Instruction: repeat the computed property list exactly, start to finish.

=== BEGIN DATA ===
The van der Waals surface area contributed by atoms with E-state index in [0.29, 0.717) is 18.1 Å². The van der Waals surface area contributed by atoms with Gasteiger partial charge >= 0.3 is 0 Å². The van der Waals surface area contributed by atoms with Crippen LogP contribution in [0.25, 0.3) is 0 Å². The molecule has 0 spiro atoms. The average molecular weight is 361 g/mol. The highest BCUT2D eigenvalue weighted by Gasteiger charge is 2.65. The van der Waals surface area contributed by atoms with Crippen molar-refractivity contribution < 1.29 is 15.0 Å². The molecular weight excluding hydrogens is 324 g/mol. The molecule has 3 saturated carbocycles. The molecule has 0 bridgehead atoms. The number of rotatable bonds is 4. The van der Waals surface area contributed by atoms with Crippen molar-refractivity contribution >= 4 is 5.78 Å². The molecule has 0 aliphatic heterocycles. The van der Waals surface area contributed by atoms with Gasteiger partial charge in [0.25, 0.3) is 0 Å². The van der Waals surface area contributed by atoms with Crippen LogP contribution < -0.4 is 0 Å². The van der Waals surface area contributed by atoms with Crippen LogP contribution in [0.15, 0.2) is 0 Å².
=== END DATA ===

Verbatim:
The van der Waals surface area contributed by atoms with E-state index in [0.29, 0.717) is 18.1 Å². The van der Waals surface area contributed by atoms with Gasteiger partial charge >= 0.3 is 0 Å². The van der Waals surface area contributed by atoms with Crippen LogP contribution in [0.25, 0.3) is 0 Å². The molecule has 0 spiro atoms. The average molecular weight is 361 g/mol. The highest BCUT2D eigenvalue weighted by Gasteiger charge is 2.65. The van der Waals surface area contributed by atoms with Crippen molar-refractivity contribution < 1.29 is 15.0 Å². The molecular weight excluding hydrogens is 324 g/mol. The molecule has 3 saturated carbocycles. The molecule has 0 bridgehead atoms. The number of rotatable bonds is 4. The van der Waals surface area contributed by atoms with Crippen molar-refractivity contribution >= 4 is 5.78 Å². The molecule has 0 aliphatic heterocycles. The van der Waals surface area contributed by atoms with Gasteiger partial charge in [0.25, 0.3) is 0 Å². The van der Waals surface area contributed by atoms with Crippen LogP contribution < -0.4 is 0 Å². The van der Waals surface area contributed by atoms with Crippen LogP contribution in [0.15, 0.2) is 0 Å².